uproar

noun

up·​roar ˈəp-ˌrȯr How to pronounce uproar (audio)
: a state of commotion, excitement, or violent disturbance

Example Sentences

There was a lot of public uproar over the proposed jail. There have been uproars in the past over similar proposals. The proposal caused an uproar. The town was in an uproar over the proposal to build a jail.
Recent Examples on the Web The refunds followed an uproar in corners of the web dedicated to both Dylan and autograph collecting as readers began comparing signatures. Jon Blistein, Rolling Stone, 22 Nov. 2022 The global uproar if Kane or Neuer or one of the other captains did miss a knockout game and their team lost would be catastrophic for FIFA. Nancy Armour, USA TODAY, 21 Nov. 2022 The rapid moves Tuesday in the Berkeley County district, the fourth largest in the state, showed the impact of Moms for Liberty’s focus on electing conservative school board members, and prompted uproar among some community members in attendance. Tyler Kingkade, NBC News, 17 Nov. 2022 The uproar from one of pop music's most rabidly dedicated fandoms over the ticket distribution giant's choppy rollout for Swift's upcoming tour has led lawmakers from the House and Senate to chime in. Rafi Schwartz, The Week, 16 Nov. 2022 The uproar on the far right in both countries over Mediterranean Sea migrants stands in sharp contrast to the countries’ welcome of millions of Ukrainians who have fled after the Russian invasion. Barbara Surk And Nicole Winfield, BostonGlobe.com, 11 Nov. 2022 The uproar prompted an official response from the Russian Defense Ministry, which disputed the scale of the losses claimed by front-line soldiers. Andrew Jeong, Washington Post, 8 Nov. 2022 The uproar goes to show how some issues, like gas prices, dominate the conversation about the state of the economy more than others such as GDP rise or wage increases, contributing to a pessimistic view of the economy. Quartz, 4 Nov. 2022 The uproar comes as a Ukrainian counteroffensive picks up speed in the south, after its forces regained towns in the north and east occupied by Russia. Time, 4 Oct. 2022 See More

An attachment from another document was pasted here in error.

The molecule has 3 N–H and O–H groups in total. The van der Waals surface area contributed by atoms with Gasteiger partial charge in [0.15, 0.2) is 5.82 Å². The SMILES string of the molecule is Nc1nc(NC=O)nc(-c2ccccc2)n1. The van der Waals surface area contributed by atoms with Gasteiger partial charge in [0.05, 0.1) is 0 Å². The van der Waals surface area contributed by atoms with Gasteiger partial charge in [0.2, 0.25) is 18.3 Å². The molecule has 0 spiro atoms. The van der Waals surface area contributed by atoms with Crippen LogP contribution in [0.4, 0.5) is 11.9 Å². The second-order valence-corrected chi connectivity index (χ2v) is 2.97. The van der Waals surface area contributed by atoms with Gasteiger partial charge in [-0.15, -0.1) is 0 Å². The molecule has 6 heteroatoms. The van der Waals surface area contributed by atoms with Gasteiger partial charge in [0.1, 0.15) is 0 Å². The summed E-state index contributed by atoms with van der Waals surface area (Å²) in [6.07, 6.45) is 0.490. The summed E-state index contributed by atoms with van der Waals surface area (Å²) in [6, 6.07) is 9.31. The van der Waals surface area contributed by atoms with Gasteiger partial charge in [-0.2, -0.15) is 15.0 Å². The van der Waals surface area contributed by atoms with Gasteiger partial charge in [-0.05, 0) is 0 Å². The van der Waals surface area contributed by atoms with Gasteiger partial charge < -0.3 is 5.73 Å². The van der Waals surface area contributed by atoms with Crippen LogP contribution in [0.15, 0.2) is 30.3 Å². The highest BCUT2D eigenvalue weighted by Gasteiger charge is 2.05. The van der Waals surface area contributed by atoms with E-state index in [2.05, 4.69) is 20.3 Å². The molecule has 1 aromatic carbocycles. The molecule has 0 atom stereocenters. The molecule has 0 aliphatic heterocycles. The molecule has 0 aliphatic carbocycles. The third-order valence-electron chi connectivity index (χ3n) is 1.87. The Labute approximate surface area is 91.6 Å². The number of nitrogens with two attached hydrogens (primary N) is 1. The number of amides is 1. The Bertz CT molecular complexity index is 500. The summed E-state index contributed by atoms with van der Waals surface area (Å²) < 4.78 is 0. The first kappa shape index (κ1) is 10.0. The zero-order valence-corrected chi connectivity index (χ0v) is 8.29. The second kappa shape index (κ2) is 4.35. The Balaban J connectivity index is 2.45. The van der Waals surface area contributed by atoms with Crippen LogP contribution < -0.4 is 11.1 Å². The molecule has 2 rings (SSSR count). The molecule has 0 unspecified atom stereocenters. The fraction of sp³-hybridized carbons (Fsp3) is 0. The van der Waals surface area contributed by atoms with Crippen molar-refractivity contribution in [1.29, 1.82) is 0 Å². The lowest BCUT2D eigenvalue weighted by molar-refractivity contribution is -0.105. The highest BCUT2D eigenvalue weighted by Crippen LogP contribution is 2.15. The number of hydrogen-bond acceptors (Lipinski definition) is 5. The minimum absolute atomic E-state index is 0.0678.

These example sentences are selected automatically from various online news sources to reflect current usage of the word 'uproar.' Views expressed in the examples do not represent the opinion of Merriam-Webster or its editors. Send us feedback.

Word History

Etymology

by folk etymology from Dutch oproer, from Middle Dutch, from op up (akin to Old English ūp) + roer motion; akin to Old English hrēran to stir

First Known Use

1526, in the meaning defined above

Time Traveler
The first known use of uproar was in 1526

Dictionary Entries Near uproar

Cite this Entry

“Uproar.” Merriam-Webster.com Dictionary, Merriam-Webster, https://www.merriam-webster.com/dictionary/uproar. Accessed 2 Dec. 2022.

Kids Definition

uproar

noun

up·​roar ˈəp-ˌrō(ə)r How to pronounce uproar (audio)
-ˌrȯ(ə)r
: a state of commotion, excitement, or violent disturbance

More from Merriam-Webster on uproar

Last Updated: - Updated example sentences
Love words? Need even more definitions?

Subscribe to America's largest dictionary and get thousands more definitions and advanced search—ad free!


Words Named After People

  • name tags
  • Namesake of the leotard, Jules Léotard had what profession?
True or False

Test your knowledge - and maybe learn something along the way.

TAKE THE QUIZ
Universal Daily Crossword

A daily challenge for crossword fanatics.

TAKE THE QUIZ